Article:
Forest Service Permit Fee Invoices - 2013

Cabin 51 Sleeping Cabin Sunset On Friday my "snail mail" arrived from the post office with a "Correction" letter from the Forest Service regarding my earlier 2013 Permit Fee computation. The good news is that my 2013 fees were reduced from the original billing amount. The bad news is that the "Correction" letter may raise questions among all owners about whether their original Forest Service bills are correct.

The correction to my bill was caused by the fee phase-in requirements of CUFFA (Cabin Users Fee Fairness Act).  As you may recall, CUFFA continues to control our annual permit fee calculation until the new Cabin Fee Act (CFA) can be enacted. For 2012-2014 the phase-in rules only apply to Category 3 lots, which were the only lots with a large increase in the 2008 appraised value over the 1998 appraisal. The appraisal values for Category 1 and 2 lots were very similar in 2008 compared to 1998, so if you have a Category 1 or 2 lot, the CUFFA phase-in rules do not impact your 2013 billing calculation, and you probably did not (and will not) receive a correction notice.

Let me address the issue of the 2013 billing computation, so that everyone can check their own invoices to verify that the amounts are correct.

Note:  The following calculation description has been modified slightly from my original June 22 post in order to clarify the effect of the CUFFA phase-in rules.

Because the Cabin Fee Act still has not been passed by the House and Senate, the old CUFFA rules continue to control the annual cabin fee computation.  Last year the base annual permit fee for 2012 (the initial year) was equal to 5% of the 2008 appraised value. Each owner paid the following amount in 2012 unless the CUFFA phase-in rules applied. The 2008 appraised value and 2012 initial base fee for each lot category are as follows:

  • Category 1:  Appraised Value - $ 125,000  2012 Base Permit Fee - $6,250
  • Category 2:  Appraised Value - $  50,000   2012 Base Permit Fee - $2,500
  • Category 3:  Appraised Value - $  32,000   2012 Base Permit Fee - $1,600

However, for Category 3 lots the CUFFA phase-in rules did apply in 2012, which is why Category 3 owners actually paid less than the $1,600 initial fee that was based on 5% of the 2008 appraisal. The phase-in rules were designed to insure that a cabin owner did not have a huge fee increase in a single year. For that reason, in 2012 most Category 3 owners probably only paid between $1,150 and $1,200, depending on what they actually paid in 2011.  (I know it seems complicated, but stick with me here.  :)

Let's move on to the 2013 computation. Since Category 1 and 2 are not subject to the phase-in rule, their 2013 permit fees are simply equal to the prior year's actual annual fee, increased by inflation factor "IPD", as shown on your invoice. The computations are as follows:

Category          2012 Fee        IPD         2013 Fee Category 1        $6,250.00  x  1.017  =   $6,356.25 Category 2        $2,500.00  x  1.017  =   $2,542.50

If you have a Category 1 or 2 lot, your 2013 fees should correspond to the amounts above.

For Category 3, under the phase-in rules, the total 2012 fee increase is phased in over a 3-year period. In 2013, Category 3 lots are in the second year of the 3-year phase-in process. I suggest that you take your 2013 Permit Fee invoice and do the following calculations ASAP, just to be sure the Forest Service got it right on your bill. Here's what you need to do.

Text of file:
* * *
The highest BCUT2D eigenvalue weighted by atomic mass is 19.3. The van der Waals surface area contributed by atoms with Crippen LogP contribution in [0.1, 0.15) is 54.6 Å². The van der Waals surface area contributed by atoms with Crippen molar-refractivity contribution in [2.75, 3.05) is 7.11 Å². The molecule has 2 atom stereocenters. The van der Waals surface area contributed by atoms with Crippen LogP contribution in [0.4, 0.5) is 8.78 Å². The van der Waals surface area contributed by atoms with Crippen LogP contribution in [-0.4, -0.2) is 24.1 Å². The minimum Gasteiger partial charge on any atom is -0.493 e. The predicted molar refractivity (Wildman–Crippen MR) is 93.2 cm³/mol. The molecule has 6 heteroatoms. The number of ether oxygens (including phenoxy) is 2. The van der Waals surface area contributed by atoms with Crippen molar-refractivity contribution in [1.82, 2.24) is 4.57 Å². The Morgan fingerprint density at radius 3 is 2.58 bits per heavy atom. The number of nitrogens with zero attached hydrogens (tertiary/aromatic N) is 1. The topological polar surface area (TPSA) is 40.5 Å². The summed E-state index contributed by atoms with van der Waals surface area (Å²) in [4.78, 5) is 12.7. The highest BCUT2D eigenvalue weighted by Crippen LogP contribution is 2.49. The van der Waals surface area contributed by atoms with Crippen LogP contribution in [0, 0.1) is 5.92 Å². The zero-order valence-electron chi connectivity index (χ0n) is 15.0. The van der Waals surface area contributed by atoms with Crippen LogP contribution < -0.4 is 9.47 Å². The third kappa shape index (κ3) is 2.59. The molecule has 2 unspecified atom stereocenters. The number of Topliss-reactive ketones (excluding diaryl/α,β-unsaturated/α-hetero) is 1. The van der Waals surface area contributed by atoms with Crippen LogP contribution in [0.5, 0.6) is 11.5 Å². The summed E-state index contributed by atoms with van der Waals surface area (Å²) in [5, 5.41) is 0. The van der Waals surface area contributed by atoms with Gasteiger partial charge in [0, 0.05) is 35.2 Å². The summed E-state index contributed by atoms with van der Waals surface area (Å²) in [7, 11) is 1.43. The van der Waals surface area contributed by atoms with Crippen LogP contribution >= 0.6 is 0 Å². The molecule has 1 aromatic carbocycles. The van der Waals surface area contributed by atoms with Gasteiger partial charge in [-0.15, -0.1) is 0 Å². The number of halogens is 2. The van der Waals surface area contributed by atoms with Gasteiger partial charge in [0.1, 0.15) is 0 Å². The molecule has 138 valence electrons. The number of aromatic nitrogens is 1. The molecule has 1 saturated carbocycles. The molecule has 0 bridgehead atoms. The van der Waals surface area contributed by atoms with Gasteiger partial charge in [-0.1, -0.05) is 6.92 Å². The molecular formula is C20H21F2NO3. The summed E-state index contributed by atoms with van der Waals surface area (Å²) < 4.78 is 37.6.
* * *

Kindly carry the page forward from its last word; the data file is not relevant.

Assume for this computation that your actual fee paid for 2012 was $1,200. (Note: When you do your own fee computation, use the actual fee that you paid in 2012.) Using a $1,200 fee amount for 2012, here are the steps to calculate the correct 2013 billing amount:

  • Subtract last year's (2012) Permit Fee from the base permit fee shown above for your Lot Category.  (Category 3:  $1,600 - $1,200 = $400)
  • Divide that difference by 2.  (e.g., $400 / 2 = $200)
  • Add the result to the rent paid in 2012.  (e.g., $200 + $1,200 = $1,400)
  • Multiply that sum by the 2013 IPD of 1.017.  (e.g.  $1,400 x 1.017 = $1,423.80)
  • The result is your 2013 Permit Fee, based on the CUFFA phase-in rules. (e.g., $1,423.80). This should be the amount shown on your invoice.

The Forest Service tried to explain this computation on my Correction Notice, but did not do a very clear job. They also inadvertently used some incorrect sample amounts, which made their explanation totally confusing. If you follow the example shown above and substitute your own amounts, you should arrive at the correct result, which hopefully will match the Forest Service bill.

The payment due date is 30 days after the billing date. If you get a correction notice, the due date is 30 days after the correction notice date. For most of us our payment will be due sometime in mid-July. Please make your payment in a timely manner. If you have questions about your invoice, you should contact the San Bernardino National Forest Billing Representative, David Cruz (phone: 909-382-2623; fax: 909-383-5767; email: He has been very helpful in resolving individual owner issues. Please resolve your questions and issues promptly.

Please Contact Your Senators and Representatives AGAIN!

At the risk of sounding like a "broken record" (you all do remember records, don't you?), here is another appeal to contact your Senators and Representatives yet again this month regarding the Cabin Fee Act (CFA). If the CFA is not enacted into law this year before the new Congressional session convenes in January, then CFA may be dead for the foreseeable future. First, please read the following summary of the CFA status, which was prepared by the National Forest Homeowners (NFH) representative in Washington, D.C.  Next, don't procrastinate!  Take immediate action to contact your Senators and Representatives to urge their timely action in support of the CFA. Passage of the CFA has long-term important ramifications for all of us cabin owners, so please take a few moments to read this article and voice your support, as described below. Thanks.